Modern tablets have seen tremendous growth in both the consumer and enterprise markets, and many analysts estimate that the tablet will one day outperform the PC market as a whole. It therefore makes sense that Microsoft is now ready to stake its claim in the tablet market with the coming release of the Windows 8 operating system and Windows RT tablets (based on chips designed by ARM) expected to arrive sometime this year.
With Microsoft jumping into the modern tablet market, a new licensing change comes along. In a move described by some as Microsoft's attempt to slow down Apple iPad adoption by enterprise consumers, the company is creating yet another add-on licensing fee for Windows, which this time is being imposed on tablet devices running virtualization programs to access Windows applications across corporate servers.
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Today, desktop virtualization is one technolog continuing to expand and grow in market share. One of the catalysts for this growth in the desktop virtualization market has been the introduction of the Apple iPad, and companies like Citrix, Red Hat, Virtual Bridges, and VMware have made great use of these modern tablets to help increase an organization's desire for VDI technologies. Most Windows shops leveraging desktop virtualization are doing so by purchasing something called Software Assurance (SA) from Microsoft. SA provides businesses the right to operate multiple virtual machines on their desktops and to access remote virtual machines.
Microsoft's latest addition to the Windows 8 licensing world is known as a Companion Device License (CDL). The CDL is for Microsoft customers who want to provide full flexibility for how employees access their corporate desktops across various devices. For users of Windows Software Assurance-licensed PCs, this optional add-on will provide rights to access a corporate desktop (either locally in a VM or remotely via VDI) on up to four personally owned devices. But this new add-on fee is raising eyebrows. What's already considered by many as a complicated licensing process, just got more complicated.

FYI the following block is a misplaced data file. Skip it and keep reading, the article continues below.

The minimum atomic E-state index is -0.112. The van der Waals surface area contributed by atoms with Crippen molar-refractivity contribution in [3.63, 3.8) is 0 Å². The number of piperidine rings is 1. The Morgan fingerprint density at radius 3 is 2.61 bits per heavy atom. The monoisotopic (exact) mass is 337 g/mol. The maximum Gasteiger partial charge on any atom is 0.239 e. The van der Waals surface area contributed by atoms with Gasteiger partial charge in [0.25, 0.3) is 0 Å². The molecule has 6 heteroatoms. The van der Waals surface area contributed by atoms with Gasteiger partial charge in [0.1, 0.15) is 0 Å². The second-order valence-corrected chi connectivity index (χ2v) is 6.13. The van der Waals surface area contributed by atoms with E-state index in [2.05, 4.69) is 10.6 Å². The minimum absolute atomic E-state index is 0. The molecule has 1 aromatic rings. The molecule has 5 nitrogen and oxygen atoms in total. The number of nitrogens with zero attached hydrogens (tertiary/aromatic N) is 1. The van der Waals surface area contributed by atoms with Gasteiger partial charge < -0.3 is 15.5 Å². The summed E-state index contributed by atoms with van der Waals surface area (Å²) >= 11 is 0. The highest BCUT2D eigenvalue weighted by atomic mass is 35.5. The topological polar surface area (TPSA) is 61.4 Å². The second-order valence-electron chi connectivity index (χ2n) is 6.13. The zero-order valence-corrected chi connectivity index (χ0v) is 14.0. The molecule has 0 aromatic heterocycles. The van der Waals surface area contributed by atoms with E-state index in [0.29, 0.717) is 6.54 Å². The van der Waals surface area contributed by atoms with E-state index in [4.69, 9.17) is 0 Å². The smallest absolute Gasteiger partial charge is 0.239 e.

According to virtualization experts, the CDL may solve a licensing problem for Microsoft that a lot of people didn't even know existed. Under the current VDI licensing terms, organizations that use devices not covered by Software Assurance (such as iPads, Android-based tablets, thin client devices, and employee-owned PCs) must also buy the Virtual Desktop Access (VDA) license subscription, which costs an additional $100 per device annually.
Here's where the complicated grows ever more complicated.
For users whose PCs have Software Assurance on Windows, Microsoft offers what it calls "roaming rights." Roaming rights are supposed to provide users with access to a virtual desktop infrastructure from another device, but it evidently comes with weird restrictions that you may not have understood. Though designed for what was thought to be the VDI use case for the mobile worker working remotely, SA roaming rights do not cover devices that a user owns or controls, such as a home PC. According to a Microsoft customer FAQ, roaming rights can only be used on a "device that is not controlled, directly or indirectly, by you or your affiliates (e.g., a third party's public kiosk)." Going further, the device can't run on the licensee's network. That means the SA roaming rights only permit access from an untrusted device across an insecure network. Honestly, how many administrators find that to be an appealing scenario?